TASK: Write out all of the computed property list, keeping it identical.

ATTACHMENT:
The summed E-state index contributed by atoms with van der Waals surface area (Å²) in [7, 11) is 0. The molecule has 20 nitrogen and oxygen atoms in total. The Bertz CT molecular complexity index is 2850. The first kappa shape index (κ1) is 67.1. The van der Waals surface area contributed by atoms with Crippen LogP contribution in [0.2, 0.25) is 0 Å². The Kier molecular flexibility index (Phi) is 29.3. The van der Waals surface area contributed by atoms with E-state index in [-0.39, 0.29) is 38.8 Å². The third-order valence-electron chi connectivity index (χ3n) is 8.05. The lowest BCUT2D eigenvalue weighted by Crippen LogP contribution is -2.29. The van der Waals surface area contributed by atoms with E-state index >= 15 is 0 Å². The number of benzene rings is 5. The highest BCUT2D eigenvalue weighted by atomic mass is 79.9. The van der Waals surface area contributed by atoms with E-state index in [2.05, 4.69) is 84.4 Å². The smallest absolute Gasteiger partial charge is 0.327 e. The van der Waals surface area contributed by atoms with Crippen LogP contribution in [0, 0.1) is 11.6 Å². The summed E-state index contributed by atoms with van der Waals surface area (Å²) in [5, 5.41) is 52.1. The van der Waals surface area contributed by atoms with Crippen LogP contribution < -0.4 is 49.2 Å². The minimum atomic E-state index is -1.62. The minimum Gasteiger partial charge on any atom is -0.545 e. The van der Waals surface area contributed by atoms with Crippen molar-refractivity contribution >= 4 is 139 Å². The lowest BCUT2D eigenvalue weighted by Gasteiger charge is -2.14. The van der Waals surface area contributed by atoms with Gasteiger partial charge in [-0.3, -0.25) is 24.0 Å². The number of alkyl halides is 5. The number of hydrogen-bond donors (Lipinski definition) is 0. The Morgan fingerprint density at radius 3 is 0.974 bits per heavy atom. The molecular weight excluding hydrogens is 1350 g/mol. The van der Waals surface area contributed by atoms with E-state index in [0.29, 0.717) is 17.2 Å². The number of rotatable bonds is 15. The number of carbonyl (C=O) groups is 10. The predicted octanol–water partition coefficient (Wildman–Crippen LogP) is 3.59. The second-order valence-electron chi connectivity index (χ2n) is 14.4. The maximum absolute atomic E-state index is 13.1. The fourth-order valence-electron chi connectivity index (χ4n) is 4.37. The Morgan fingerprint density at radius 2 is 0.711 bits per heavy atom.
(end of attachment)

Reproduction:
The summed E-state index contributed by atoms with van der Waals surface area (Å²) in [7, 11) is 0. The molecule has 20 nitrogen and oxygen atoms in total. The Bertz CT molecular complexity index is 2850. The first kappa shape index (κ1) is 67.1. The van der Waals surface area contributed by atoms with Crippen LogP contribution in [0.2, 0.25) is 0 Å². The Kier molecular flexibility index (Phi) is 29.3. The van der Waals surface area contributed by atoms with E-state index in [-0.39, 0.29) is 38.8 Å². The third-order valence-electron chi connectivity index (χ3n) is 8.05. The lowest BCUT2D eigenvalue weighted by Crippen LogP contribution is -2.29. The van der Waals surface area contributed by atoms with E-state index >= 15 is 0 Å². The number of benzene rings is 5. The highest BCUT2D eigenvalue weighted by atomic mass is 79.9. The van der Waals surface area contributed by atoms with E-state index in [2.05, 4.69) is 84.4 Å². The smallest absolute Gasteiger partial charge is 0.327 e. The van der Waals surface area contributed by atoms with Crippen LogP contribution in [0, 0.1) is 11.6 Å². The summed E-state index contributed by atoms with van der Waals surface area (Å²) in [5, 5.41) is 52.1. The van der Waals surface area contributed by atoms with Crippen LogP contribution < -0.4 is 49.2 Å². The minimum atomic E-state index is -1.62. The minimum Gasteiger partial charge on any atom is -0.545 e. The van der Waals surface area contributed by atoms with Crippen molar-refractivity contribution >= 4 is 139 Å². The lowest BCUT2D eigenvalue weighted by Gasteiger charge is -2.14. The van der Waals surface area contributed by atoms with Gasteiger partial charge in [-0.3, -0.25) is 24.0 Å². The number of alkyl halides is 5. The number of hydrogen-bond donors (Lipinski definition) is 0. The Morgan fingerprint density at radius 3 is 0.974 bits per heavy atom. The molecular weight excluding hydrogens is 1350 g/mol. The van der Waals surface area contributed by atoms with E-state index in [0.29, 0.717) is 17.2 Å². The number of rotatable bonds is 15. The number of carbonyl (C=O) groups is 10. The predicted octanol–water partition coefficient (Wildman–Crippen LogP) is 3.59. The second-order valence-electron chi connectivity index (χ2n) is 14.4. The maximum absolute atomic E-state index is 13.1. The fourth-order valence-electron chi connectivity index (χ4n) is 4.37. The Morgan fingerprint density at radius 2 is 0.711 bits per heavy atom.